By Matt and Jackie Zoeller, Selah Photography
Everyone has been to a wedding where when it’s time to give the toast, one of the elected speakers causes a sea of discomfort and embarrassment. If they haven’t been to one, then they will go to one, because they are so common. The good news is, is doesn’t have to be your wedding or your speech.
Matt of Selah Photography, a Denver, Colorado wedding photographer and self-acclaimed critic of toasts, has come up with a formula for giving the best, best man toast. After three years of eye rolling or eye wiping, he has finally broken it down into eight easy steps and now, it’s yours. Behold, The Golden Recipe of Toast.
1. Don’t thank everyone for being there… unless you think you should. It’s an easy opening. It’s so easy in fact, that the three people who spoke before you already said it. For you to say it too, makes your speech lame from the get go. Or, if you can’t improvise your way out of it, then have an alternative way to say the same thing, like, “It’s so cool that you guys are all here from all over to celebrate …”. Opening with “First I want to thank..” is indirectly saying “buckle up, I’m going to bore you” or “I’m not good at public speaking”.
2. Feel free to mention that you’re not good at public speaking. If the ordeal makes you nervous and you want to say so, say so. The audience is already rooting for you because they’re at a wedding and they’re supportive and happy. However, if you do add something about how nervous you are, make it clever. Something like, “They say people fear public speaking more than death so my therapist told me this would be a good way to get over my fear of death.”
3. Cry. Only if it’s real, but cry. This one is more common for the females, but when the males do it, the whole room does it, and it’s awesome. Don’t worry if this isn’t you. It’s totally optional.
4. Know your audience/ Avoid the Cancun Spring Break stories. This is very tempting but always a bad idea. Thing is, the bachelor party already happened. Here, you need to know your audience, and your audience remembers the groom playing shortstop and riding his BMX bike. Don’t take that from them. They’ll be pissed.
5. Make it from the heart, not from the 3 sheets of 8 ½ x 11 single-spaced paper. You’re speaking, not reading. Speaking is harder than reading, but it’s worth it. Just practice out loud a few times and it will be easier than you think. Even the best artistic wedding photography (like this) can’t make you look good when you’ve got a piece of paper in front of your face. You’re allowed one note card.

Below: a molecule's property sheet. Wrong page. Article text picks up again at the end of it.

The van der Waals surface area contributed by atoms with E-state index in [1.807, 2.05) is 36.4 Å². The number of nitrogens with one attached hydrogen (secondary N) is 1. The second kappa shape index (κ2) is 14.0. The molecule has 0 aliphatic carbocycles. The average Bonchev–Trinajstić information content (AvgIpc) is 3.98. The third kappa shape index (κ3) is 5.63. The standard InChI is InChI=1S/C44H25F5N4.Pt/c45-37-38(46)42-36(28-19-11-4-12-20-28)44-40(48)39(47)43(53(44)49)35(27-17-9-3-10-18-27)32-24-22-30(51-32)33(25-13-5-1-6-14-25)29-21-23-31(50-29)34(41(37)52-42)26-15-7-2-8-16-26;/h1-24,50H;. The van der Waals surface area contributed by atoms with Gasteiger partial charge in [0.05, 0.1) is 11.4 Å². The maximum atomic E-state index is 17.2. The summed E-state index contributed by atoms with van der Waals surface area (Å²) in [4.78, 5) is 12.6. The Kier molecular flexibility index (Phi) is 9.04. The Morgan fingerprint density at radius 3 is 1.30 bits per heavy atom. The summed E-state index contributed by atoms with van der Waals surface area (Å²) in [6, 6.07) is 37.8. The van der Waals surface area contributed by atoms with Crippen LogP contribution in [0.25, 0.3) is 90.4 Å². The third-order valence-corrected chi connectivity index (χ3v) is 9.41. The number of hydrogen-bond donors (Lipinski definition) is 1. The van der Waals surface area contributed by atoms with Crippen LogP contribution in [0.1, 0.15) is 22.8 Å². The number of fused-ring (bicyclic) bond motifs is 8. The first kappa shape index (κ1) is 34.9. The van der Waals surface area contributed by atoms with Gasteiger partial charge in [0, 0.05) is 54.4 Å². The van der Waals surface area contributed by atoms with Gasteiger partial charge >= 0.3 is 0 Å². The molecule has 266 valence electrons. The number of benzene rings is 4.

6. Rehearse with an audience and a stopwatch. This is a basic principle in public speaking. The best way to remember what you want to say, is to practice saying it out loud. The less you look at your notes, the better. Also, 3 – 6 minutes in length.
7. Be yourself. Don’t be who the website you paid to write your jokes thinks you are. Basic. You be you. Ask Siri on your iphone to read you the entire Aziz Ansari monologue and see if you still think it’s as funny as when he does it. It’s not (except at first because is all robot-like saying funny stuff). Regardless, this happens ALL THE TIME.. The message that really comes through is, “I don’t care that much”. I’m not saying don’t take jokes from the internet, but be selective. A good rule of thumb is: don’t take jokes from the internet.
8. Be sincere and real. It’s expected to tell stories and make jokes, and you’ve accomplished that. Your big closer though, that will really win them over, is the sincere and real part. It doesn’t have to get mushy or detailed, but it should be real. He picked you for a reason, and even if he already knows what you think of him or how important your friendship is, this is the time to repeat it. People eat that up. Be sure to mention the bride, too. And, cry (see #3)
The main thing to remember is that your audience is already won over because they love the situation and the day. All you have to do is keep them there. Now you will. This is The Golden Recipe of Toast. It’s as simple to follow as it is to screw up, and now it’s yours.
Matt is a journalism enthusiast who spends his summers with his wife at Selah Photography, shooting weddings. In the off-season he is a full time teacher and a frequent public speaker. He and his wife live in Denver and enjoy skiing and music. You can connect with Selah Photography on Facebook, Twitter and Google+.
What’s the one area that scares you most about giving a toast? Tell us in the comment section below.